After retiring in 1997, Siegel immersed himself in the Adath Jeshurun community and became interested in Torah and Talmud study.
“He found it very fascinating and he says in something he wrote that there were a lot of similarities in his approach to his research and his Talmud studies,” Eileen Siegel said.
And he was a master storyteller, penning three books of stories in three years: You Shoulda Been There (8-17-12 AJW), Winning Isn’t Everything: Stories, Poems, Essays, Sermons (12-20-13 AJW) and his latest, Academic and Personal Reflections on a Career in Communication Disorders, which was published in September. (All are available on Amazon.com.)
“People here referred to him as our very own Garrison Keillor with a Yiddish accent,” Rabbi Harold Kravitz said in his eulogy.
Siegel passed on his love of writing through Keren Or, a creative arts forum for Jewish teens.
In the summer of 2001, the Siegels lost their 40-year-old daughter, Karen Siegel-Jacobs, following knee surgery. As a way to cope with her death, the Siegels created Keren Or, which is supported by the Karen Siegel-Jacobs Fund at Adath Jeshurun.
“Of course my parents were crushed, they were just devastated,” David Siegel said. “They were struggling with how to make sense of it and how to do something productive out of it, and how to honor her legacy. She had always enjoyed writing and poetry, so they thought this would be an appropriate recognition of her and a way to try to make something productive happen out of her senseless death.”
The contest showcases poetry, prose and photography of students in grades seven through 12. A supplement featuring the winners’ work is published each year in the American Jewish World.
After 10 years diligently managing Keren Or, the Siegels sought out Rimon: The Minnesota Jewish Arts Council, an initiative of the Minneapolis Jewish Federation, which had previously awarded grants to the project. Rimon took over the contest in 2013.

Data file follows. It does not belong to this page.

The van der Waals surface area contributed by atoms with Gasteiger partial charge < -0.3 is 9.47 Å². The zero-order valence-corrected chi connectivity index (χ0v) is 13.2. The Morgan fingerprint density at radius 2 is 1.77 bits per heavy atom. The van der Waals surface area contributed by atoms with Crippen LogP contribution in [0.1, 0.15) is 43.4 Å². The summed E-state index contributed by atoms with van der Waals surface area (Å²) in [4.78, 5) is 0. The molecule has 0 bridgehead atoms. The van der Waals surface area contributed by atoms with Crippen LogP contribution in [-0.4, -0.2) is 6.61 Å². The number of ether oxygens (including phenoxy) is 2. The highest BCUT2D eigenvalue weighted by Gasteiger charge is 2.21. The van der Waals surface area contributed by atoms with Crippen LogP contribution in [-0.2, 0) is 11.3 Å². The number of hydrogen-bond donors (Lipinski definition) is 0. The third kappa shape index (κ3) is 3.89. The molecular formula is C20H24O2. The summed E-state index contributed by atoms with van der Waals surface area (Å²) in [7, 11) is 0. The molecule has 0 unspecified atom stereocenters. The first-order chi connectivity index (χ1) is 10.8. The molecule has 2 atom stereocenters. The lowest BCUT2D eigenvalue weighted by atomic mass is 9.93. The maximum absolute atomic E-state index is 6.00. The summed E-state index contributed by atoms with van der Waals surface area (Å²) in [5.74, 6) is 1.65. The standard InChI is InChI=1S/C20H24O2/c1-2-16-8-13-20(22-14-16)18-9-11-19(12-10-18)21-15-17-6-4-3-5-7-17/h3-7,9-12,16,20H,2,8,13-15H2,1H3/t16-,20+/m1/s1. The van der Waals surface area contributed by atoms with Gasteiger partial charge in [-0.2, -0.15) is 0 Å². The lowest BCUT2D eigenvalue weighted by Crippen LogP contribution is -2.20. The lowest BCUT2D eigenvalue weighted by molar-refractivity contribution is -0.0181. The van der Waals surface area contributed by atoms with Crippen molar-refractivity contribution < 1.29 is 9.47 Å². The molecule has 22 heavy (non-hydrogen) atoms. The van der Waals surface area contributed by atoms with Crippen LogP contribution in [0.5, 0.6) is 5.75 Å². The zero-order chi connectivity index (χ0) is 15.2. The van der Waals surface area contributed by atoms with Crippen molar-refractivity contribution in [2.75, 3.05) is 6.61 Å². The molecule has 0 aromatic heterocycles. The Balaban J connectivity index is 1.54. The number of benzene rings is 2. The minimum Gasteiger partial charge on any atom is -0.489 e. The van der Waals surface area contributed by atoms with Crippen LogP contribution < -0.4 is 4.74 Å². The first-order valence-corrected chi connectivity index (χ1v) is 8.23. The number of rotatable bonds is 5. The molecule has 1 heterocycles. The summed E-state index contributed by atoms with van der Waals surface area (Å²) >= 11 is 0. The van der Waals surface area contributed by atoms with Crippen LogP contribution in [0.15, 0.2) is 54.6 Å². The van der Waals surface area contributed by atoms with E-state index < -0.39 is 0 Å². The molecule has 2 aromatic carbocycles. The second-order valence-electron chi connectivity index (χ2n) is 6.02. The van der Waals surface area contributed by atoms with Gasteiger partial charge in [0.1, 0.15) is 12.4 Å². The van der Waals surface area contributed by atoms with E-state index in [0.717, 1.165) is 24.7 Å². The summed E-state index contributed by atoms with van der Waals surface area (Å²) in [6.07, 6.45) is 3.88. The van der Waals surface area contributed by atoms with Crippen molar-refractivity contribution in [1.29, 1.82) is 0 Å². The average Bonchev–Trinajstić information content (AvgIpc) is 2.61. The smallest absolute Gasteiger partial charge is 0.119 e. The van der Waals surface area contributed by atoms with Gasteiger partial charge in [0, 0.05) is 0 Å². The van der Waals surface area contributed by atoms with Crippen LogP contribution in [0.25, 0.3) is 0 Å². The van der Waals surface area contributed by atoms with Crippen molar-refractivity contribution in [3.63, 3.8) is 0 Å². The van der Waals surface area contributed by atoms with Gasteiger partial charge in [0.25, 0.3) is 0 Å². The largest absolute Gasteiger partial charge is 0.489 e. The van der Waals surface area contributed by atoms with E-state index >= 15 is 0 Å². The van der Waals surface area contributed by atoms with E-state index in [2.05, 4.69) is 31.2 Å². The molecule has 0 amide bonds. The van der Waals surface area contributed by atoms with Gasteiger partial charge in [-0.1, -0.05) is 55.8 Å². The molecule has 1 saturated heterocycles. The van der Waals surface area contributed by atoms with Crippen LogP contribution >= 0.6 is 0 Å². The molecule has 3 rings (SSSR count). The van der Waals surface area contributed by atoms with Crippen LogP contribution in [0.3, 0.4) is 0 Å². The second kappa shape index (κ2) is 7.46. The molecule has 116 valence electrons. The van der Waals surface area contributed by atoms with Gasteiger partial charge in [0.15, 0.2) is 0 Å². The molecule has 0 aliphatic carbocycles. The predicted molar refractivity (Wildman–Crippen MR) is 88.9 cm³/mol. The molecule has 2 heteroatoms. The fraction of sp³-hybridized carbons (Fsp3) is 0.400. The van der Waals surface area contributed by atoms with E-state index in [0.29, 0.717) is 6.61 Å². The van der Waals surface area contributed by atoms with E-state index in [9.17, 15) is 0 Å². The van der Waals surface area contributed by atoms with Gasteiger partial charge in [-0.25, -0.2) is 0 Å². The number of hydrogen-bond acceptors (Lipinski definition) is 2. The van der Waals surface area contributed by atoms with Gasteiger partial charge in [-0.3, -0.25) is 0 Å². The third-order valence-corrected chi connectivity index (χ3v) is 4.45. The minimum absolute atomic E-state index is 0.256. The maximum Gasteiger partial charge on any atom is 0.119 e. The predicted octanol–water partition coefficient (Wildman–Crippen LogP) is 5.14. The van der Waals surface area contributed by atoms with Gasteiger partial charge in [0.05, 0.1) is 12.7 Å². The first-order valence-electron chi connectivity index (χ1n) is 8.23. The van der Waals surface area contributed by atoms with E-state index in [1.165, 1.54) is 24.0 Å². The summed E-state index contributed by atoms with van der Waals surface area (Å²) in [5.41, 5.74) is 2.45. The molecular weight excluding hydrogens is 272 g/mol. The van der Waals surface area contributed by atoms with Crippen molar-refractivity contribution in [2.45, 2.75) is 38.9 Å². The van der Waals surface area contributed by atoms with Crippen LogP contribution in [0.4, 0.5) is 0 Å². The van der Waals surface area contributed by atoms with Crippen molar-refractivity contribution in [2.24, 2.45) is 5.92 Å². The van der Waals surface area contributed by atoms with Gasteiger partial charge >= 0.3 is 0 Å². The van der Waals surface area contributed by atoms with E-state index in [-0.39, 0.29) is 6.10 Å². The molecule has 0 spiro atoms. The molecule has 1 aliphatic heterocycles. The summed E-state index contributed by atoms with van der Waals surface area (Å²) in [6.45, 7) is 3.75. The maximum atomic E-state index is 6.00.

“His work habits were so formidable,” said David Harris, executive director of Rimon. “What he passed onto me, the files, were so complete and detailed, it just gave me a window into someone who is such a highly effective person. What he loved, he cared for and wanted to see it succeed, just to soar. And that’s exactly what happened with Keren Or.”
Thanks to the work of both Jerry and Eileen, last year Keren Or received submissions from students in 23 schools and 12 synagogues, as well as those who are unaffiliated. And Siegel and Harris had already begun conversations about expanding the contest and exploring new ideas, including providing additional resources to participants to foster their love of writing and photography.
“Jerry had a deep, deep love of writing and he wanted to share that with the public through his own writing, and he wanted to cultivate it, a love of it, because his daughter Karen had that love. He planted a seed that’s growing into a tall oak,” Harris said. “I’m just so happy to be part of this. And I really believe that we had a warm friendship. What a gift for me that that came out of that professional relationship.”
In addition to the fund at Adath Jeshurun, the Siegels recently established the Gerald M. Siegel Student Initiative Fund at the University of Minnesota’s Department of Speech Pathology and Audiology.
“That was new, I didn’t know he was doing that,” David Siegel said. “He would seek the limelight, if you will. He loved to give a Drash at the synagogue, which he would do once a year; and he loved to sing, so he would like to perform in that sense. But in terms of charitable works, he didn’t talk much about that kind of thing, he just did it.”
Both Harris and David Siegel remarked on the partnership between Jerry and Eileen, who were a wonderful complement to one another over the course of their 61-year marriage.
“My mother sometimes would get overshadowed because Jerry had a big personality, but I think she played a vital role in this thing, too,” David Siegel said. “They were quite a team. I don’t think he could have done the kinds of things he did without her quietly in the background… He was able to use his talents and skills because she was using hers behind the scenes.”
Professionally, Siegel’s legacy is established as a founder in the field of speech pathology; he earned awards from the University of Minnesota, and the Minnesota and American Speech-Language-Hearing Association. But personally, David Siegel said his father will be remembered for making connections.
“How capable he was of bringing people together and making them feel good,” David Siegel said. “He had a pretty optimistic view that you could make the world a better place. You always had this responsibility for tikkun olam and somehow that wasn’t a burden to him, that was just how he did it in his day-to-day interactions.”
Siegel was preceded in death by his daughter, Karen Siegel-Jacobs. He is survived by his wife, Eileen; son, Joshua; son, David (Michelle); son-in-law, Matthew Jacobs; and four grandchildren.